Canadian activist denies manipulation of Czech Romany migration
July 12, 2009
Prague/Toronto – The Czech government is trying to lay the blame for the Romanies' migration to alleged unscrupulous manipulators in the background, Paul St. Clair from the Toronto based Romany Community Center said in a press release he passed to CTK today.
The information was also dismissed by Brian P. Goodman, chairperson of the Immigration and Refugee Board of Canada (IRB), that decides on refugee claims.
The migration of Czech Romanies to Canada where they seek asylum is accompanied with a client system in which some former citizens of the Czech Republic and Slovakia have a “professional and financial interest,” sociologist Roman Kristof, former director of the Government Council for Romany Affairs, said in a report passed to CTK earlier this week.
Due to the rising number of Czech applicants, Canada is considering reimposing the visa requirements cancelled in 2007.
The report directly mentions Karolina Banomova, a former student of Romany studies at Charles University in Prague, and Paul St. Clair, head of the Romany Community Centre in Toronto, as “prospectors” of the asylum migration.
Banomova was granted asylum in Canada in 1997.
“Using an informal information network, they let those interested in asylum migration know about the timing for arrival in Canada and for submitting the refugee status request. Banomova determines the timing, using the information from IRB members. She enjoys their trust and respect,” Kristof writes.
Banomova has dismissed Kristof's allegation.
Kristof said St.Clair worked as an “independent source of information” for the IRB on the position of Romanies in the Czech Republic and he also represented Romany applicants for asylum in the proceedings.
He said the IRB contributed with several thousands of Canadian dollars to the representation of refugee claimants.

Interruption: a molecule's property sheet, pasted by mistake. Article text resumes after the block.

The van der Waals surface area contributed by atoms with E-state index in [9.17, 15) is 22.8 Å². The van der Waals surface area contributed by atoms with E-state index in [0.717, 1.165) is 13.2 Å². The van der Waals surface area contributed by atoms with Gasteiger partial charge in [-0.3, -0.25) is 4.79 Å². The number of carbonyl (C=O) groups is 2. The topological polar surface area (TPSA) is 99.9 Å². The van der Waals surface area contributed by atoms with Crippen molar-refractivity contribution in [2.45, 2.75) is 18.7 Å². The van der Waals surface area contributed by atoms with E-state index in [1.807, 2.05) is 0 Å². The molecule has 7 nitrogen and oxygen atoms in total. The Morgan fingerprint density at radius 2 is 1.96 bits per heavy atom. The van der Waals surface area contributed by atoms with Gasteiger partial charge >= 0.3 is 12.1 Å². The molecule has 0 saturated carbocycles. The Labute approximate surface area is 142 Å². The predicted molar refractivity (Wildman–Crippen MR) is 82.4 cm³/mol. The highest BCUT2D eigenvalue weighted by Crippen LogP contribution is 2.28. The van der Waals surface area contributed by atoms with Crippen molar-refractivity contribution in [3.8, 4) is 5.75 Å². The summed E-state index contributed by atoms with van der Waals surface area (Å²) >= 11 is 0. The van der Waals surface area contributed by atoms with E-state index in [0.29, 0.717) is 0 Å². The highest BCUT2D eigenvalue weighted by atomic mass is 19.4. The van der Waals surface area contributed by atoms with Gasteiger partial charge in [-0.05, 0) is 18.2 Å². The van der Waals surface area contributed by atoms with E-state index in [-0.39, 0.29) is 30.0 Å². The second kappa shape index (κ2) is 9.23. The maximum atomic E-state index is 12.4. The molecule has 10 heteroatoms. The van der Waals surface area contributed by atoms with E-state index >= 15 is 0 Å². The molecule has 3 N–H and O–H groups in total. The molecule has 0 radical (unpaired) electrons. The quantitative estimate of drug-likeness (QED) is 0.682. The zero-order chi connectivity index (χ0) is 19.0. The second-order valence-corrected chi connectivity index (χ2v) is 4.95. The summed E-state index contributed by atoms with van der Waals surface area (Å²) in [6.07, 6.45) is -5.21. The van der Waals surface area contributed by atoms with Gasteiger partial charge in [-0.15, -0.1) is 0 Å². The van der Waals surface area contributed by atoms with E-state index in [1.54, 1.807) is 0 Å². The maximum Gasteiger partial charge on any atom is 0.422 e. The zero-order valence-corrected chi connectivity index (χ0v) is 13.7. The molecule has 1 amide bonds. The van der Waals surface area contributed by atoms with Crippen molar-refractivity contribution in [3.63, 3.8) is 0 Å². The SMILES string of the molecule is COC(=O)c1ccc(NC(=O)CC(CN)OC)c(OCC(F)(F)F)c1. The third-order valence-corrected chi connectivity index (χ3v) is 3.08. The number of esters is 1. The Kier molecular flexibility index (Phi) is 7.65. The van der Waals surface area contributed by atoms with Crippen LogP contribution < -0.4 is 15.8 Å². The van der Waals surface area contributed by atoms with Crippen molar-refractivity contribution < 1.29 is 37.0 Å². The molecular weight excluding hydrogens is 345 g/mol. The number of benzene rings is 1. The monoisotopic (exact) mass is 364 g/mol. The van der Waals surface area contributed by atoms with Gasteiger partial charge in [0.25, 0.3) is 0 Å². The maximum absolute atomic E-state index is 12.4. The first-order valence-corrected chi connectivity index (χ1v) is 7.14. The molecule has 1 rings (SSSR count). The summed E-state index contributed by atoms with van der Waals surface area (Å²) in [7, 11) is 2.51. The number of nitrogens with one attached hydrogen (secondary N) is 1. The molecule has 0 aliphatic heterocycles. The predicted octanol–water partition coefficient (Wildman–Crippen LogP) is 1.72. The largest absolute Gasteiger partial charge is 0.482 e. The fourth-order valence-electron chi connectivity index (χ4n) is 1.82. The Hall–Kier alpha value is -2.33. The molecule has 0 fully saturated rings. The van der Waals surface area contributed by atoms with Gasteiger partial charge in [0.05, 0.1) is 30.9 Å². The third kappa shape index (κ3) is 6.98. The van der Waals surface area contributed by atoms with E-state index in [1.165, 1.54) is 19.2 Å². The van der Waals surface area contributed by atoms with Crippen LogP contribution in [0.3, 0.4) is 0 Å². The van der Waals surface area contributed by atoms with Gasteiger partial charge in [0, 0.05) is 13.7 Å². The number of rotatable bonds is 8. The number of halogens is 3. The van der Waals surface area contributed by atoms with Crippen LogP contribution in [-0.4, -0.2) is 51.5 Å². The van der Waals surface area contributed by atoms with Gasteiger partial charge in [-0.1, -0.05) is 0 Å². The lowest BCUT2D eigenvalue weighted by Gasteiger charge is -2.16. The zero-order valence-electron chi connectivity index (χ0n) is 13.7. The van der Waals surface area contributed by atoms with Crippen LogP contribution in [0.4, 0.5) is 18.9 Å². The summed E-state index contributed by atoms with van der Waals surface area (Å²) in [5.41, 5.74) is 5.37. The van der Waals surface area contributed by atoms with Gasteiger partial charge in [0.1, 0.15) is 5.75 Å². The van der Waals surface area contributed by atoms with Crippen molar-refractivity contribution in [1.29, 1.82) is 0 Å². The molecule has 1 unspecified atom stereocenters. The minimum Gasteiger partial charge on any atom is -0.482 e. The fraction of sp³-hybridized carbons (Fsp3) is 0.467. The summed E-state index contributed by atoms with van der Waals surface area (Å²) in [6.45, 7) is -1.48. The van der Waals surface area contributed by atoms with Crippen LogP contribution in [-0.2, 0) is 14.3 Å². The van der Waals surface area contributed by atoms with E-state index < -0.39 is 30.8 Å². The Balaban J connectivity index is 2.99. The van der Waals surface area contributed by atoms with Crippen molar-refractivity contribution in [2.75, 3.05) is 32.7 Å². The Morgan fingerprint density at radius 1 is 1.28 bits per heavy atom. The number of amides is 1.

“There are no quotas for individual countries, nor does the IRB pay persons to represent claimants. Most importantly, any suggestion that our decision makers are influenced by those who would take advantage of our system is simply not true,” Goodman said.
St. Clair said it was absolute nonsense that he and Banomova earned any money through this.
He said they were discussing turning to Canadian or Czech courts over the unsubstantiated allegations.
St.Clair said he and Banomova helped Romany asylum seekers with information on the form of the proceedings or explained to them how to obtain a lawyer that would represent them before the IRB hearings.
It is true that the lawyers, if they represent the refugees, can gain state support and salaries for the translators who work for them, St. Clair said, adding that since neither him nor Banomova were lawyers they had no money from this.
St.Clair said he only helped Czech Romanies for the salary as the head of the Toronto Romany centre.
He dismissed Kristof's claim that as an aide he could influence the IRB's decision-making.
He said the IRB had very strict criteria when granting asylums, relying on its own findings as well as reports from such renowned organisations as the U.S. Department of State and Amnesty International.
Czech Romanies do not need any incitement to leave the country in which they are afraid to walk in the streets, in which people spit at them, in which they are beaten and sometimes mutilated by skinheads, St.Clair said.
They leave because those attacking them do not fear the revenge by courts and police. As skinheads and neo-Nazis are supported by the population, the Romanies have nowhere to turn to, St.Clair said.
Goodman insisted that his staff was made up of professsional and independent experts.
“Our professional independent decision makers are trained to weigh and evaluate the evidence in each case on its own merits and base their decisions solely on the evidence adduced at the hearing,” he said.
The number of Czech applicants has again been mounting since the visas abolition in 2007. Canadian authorities registered 2581 of them for last year and in the January-April period this year.
A total of 132 Czechs were granted Canadian asylum in the same period.
The IRB has managed to deal with and finalise 334 Czech claims. It has dismissed most of them.